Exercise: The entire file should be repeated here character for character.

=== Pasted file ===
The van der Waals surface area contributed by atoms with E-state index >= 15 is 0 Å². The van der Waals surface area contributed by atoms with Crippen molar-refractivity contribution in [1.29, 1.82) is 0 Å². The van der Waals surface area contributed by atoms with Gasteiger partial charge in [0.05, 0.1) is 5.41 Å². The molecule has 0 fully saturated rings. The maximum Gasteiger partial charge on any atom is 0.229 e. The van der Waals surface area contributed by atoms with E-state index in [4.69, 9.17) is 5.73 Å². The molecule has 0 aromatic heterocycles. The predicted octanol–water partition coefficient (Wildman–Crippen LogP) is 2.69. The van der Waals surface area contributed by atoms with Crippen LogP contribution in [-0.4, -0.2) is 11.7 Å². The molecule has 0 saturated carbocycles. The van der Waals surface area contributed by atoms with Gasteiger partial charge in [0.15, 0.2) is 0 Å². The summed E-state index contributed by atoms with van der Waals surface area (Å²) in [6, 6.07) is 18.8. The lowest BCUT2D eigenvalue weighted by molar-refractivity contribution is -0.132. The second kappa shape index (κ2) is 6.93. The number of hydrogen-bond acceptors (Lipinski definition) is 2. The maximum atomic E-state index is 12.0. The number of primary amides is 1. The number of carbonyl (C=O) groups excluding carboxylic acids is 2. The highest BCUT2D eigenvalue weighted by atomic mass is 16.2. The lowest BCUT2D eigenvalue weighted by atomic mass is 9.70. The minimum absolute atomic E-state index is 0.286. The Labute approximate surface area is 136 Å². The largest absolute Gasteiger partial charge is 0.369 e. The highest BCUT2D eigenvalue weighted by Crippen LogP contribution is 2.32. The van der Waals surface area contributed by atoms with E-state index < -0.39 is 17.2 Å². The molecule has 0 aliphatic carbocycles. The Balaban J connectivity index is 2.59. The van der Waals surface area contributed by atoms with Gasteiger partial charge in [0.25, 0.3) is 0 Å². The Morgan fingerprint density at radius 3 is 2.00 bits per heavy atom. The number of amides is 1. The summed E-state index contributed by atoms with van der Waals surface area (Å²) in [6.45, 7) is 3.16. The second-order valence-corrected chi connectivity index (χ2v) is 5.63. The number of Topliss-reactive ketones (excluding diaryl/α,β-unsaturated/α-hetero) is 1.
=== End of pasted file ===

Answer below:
The van der Waals surface area contributed by atoms with E-state index >= 15 is 0 Å². The van der Waals surface area contributed by atoms with Crippen molar-refractivity contribution in [1.29, 1.82) is 0 Å². The van der Waals surface area contributed by atoms with Gasteiger partial charge in [0.05, 0.1) is 5.41 Å². The molecule has 0 fully saturated rings. The maximum Gasteiger partial charge on any atom is 0.229 e. The van der Waals surface area contributed by atoms with E-state index in [4.69, 9.17) is 5.73 Å². The molecule has 0 aromatic heterocycles. The predicted octanol–water partition coefficient (Wildman–Crippen LogP) is 2.69. The van der Waals surface area contributed by atoms with Crippen LogP contribution in [-0.4, -0.2) is 11.7 Å². The molecule has 0 saturated carbocycles. The van der Waals surface area contributed by atoms with Gasteiger partial charge in [0.15, 0.2) is 0 Å². The summed E-state index contributed by atoms with van der Waals surface area (Å²) in [6, 6.07) is 18.8. The lowest BCUT2D eigenvalue weighted by molar-refractivity contribution is -0.132. The second kappa shape index (κ2) is 6.93. The number of hydrogen-bond acceptors (Lipinski definition) is 2. The maximum atomic E-state index is 12.0. The number of primary amides is 1. The number of carbonyl (C=O) groups excluding carboxylic acids is 2. The highest BCUT2D eigenvalue weighted by atomic mass is 16.2. The lowest BCUT2D eigenvalue weighted by atomic mass is 9.70. The minimum absolute atomic E-state index is 0.286. The Labute approximate surface area is 136 Å². The largest absolute Gasteiger partial charge is 0.369 e. The highest BCUT2D eigenvalue weighted by Crippen LogP contribution is 2.32. The van der Waals surface area contributed by atoms with E-state index < -0.39 is 17.2 Å². The molecule has 0 aliphatic carbocycles. The Balaban J connectivity index is 2.59. The van der Waals surface area contributed by atoms with Gasteiger partial charge in [0.25, 0.3) is 0 Å². The Morgan fingerprint density at radius 3 is 2.00 bits per heavy atom. The number of amides is 1. The summed E-state index contributed by atoms with van der Waals surface area (Å²) in [6.45, 7) is 3.16. The second-order valence-corrected chi connectivity index (χ2v) is 5.63. The number of Topliss-reactive ketones (excluding diaryl/α,β-unsaturated/α-hetero) is 1.